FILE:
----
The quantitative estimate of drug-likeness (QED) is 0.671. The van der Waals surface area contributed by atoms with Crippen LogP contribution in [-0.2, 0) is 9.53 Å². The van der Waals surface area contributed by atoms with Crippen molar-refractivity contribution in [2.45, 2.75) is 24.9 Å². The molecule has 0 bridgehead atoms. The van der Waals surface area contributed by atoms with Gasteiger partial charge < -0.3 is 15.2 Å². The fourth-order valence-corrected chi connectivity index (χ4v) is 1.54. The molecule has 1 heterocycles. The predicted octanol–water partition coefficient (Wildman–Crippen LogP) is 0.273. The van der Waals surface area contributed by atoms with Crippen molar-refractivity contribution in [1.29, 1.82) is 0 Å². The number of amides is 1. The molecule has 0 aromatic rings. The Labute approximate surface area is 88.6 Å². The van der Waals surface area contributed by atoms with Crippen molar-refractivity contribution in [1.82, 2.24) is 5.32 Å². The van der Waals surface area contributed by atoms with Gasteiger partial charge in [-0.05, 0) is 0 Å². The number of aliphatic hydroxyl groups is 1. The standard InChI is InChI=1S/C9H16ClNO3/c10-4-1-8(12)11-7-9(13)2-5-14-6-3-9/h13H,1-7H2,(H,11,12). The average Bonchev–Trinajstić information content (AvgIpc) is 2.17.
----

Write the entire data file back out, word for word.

The quantitative estimate of drug-likeness (QED) is 0.671. The van der Waals surface area contributed by atoms with Crippen LogP contribution in [-0.2, 0) is 9.53 Å². The van der Waals surface area contributed by atoms with Crippen molar-refractivity contribution in [2.45, 2.75) is 24.9 Å². The molecule has 0 bridgehead atoms. The van der Waals surface area contributed by atoms with Gasteiger partial charge < -0.3 is 15.2 Å². The fourth-order valence-corrected chi connectivity index (χ4v) is 1.54. The molecule has 1 heterocycles. The predicted octanol–water partition coefficient (Wildman–Crippen LogP) is 0.273. The van der Waals surface area contributed by atoms with Crippen molar-refractivity contribution in [1.29, 1.82) is 0 Å². The number of amides is 1. The molecule has 0 aromatic rings. The Labute approximate surface area is 88.6 Å². The van der Waals surface area contributed by atoms with Crippen molar-refractivity contribution in [1.82, 2.24) is 5.32 Å². The van der Waals surface area contributed by atoms with Gasteiger partial charge in [-0.05, 0) is 0 Å². The number of aliphatic hydroxyl groups is 1. The standard InChI is InChI=1S/C9H16ClNO3/c10-4-1-8(12)11-7-9(13)2-5-14-6-3-9/h13H,1-7H2,(H,11,12). The average Bonchev–Trinajstić information content (AvgIpc) is 2.17.